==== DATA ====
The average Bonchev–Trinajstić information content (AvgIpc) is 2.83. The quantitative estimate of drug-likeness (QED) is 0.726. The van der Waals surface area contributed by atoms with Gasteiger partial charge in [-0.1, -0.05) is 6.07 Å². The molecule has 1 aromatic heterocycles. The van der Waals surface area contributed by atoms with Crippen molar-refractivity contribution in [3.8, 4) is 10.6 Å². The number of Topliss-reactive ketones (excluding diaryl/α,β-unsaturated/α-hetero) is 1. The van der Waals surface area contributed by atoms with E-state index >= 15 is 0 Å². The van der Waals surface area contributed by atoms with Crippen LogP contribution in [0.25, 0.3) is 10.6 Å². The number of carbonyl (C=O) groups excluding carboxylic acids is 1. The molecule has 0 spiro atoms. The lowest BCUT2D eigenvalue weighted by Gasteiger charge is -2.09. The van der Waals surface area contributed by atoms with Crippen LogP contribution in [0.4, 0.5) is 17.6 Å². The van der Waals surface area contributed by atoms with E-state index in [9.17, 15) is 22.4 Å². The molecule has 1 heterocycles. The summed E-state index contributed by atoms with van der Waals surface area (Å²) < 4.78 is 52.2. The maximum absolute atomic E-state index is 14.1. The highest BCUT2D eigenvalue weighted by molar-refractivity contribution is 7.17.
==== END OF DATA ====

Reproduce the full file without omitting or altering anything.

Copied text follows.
The average Bonchev–Trinajstić information content (AvgIpc) is 2.83. The quantitative estimate of drug-likeness (QED) is 0.726. The van der Waals surface area contributed by atoms with Gasteiger partial charge in [-0.1, -0.05) is 6.07 Å². The molecule has 1 aromatic heterocycles. The van der Waals surface area contributed by atoms with Crippen molar-refractivity contribution in [3.8, 4) is 10.6 Å². The number of Topliss-reactive ketones (excluding diaryl/α,β-unsaturated/α-hetero) is 1. The van der Waals surface area contributed by atoms with E-state index >= 15 is 0 Å². The van der Waals surface area contributed by atoms with Crippen LogP contribution in [0.25, 0.3) is 10.6 Å². The number of carbonyl (C=O) groups excluding carboxylic acids is 1. The molecule has 0 spiro atoms. The lowest BCUT2D eigenvalue weighted by Gasteiger charge is -2.09. The van der Waals surface area contributed by atoms with Crippen LogP contribution in [0.4, 0.5) is 17.6 Å². The van der Waals surface area contributed by atoms with E-state index in [9.17, 15) is 22.4 Å². The molecule has 1 heterocycles. The summed E-state index contributed by atoms with van der Waals surface area (Å²) < 4.78 is 52.2. The maximum absolute atomic E-state index is 14.1. The highest BCUT2D eigenvalue weighted by molar-refractivity contribution is 7.17.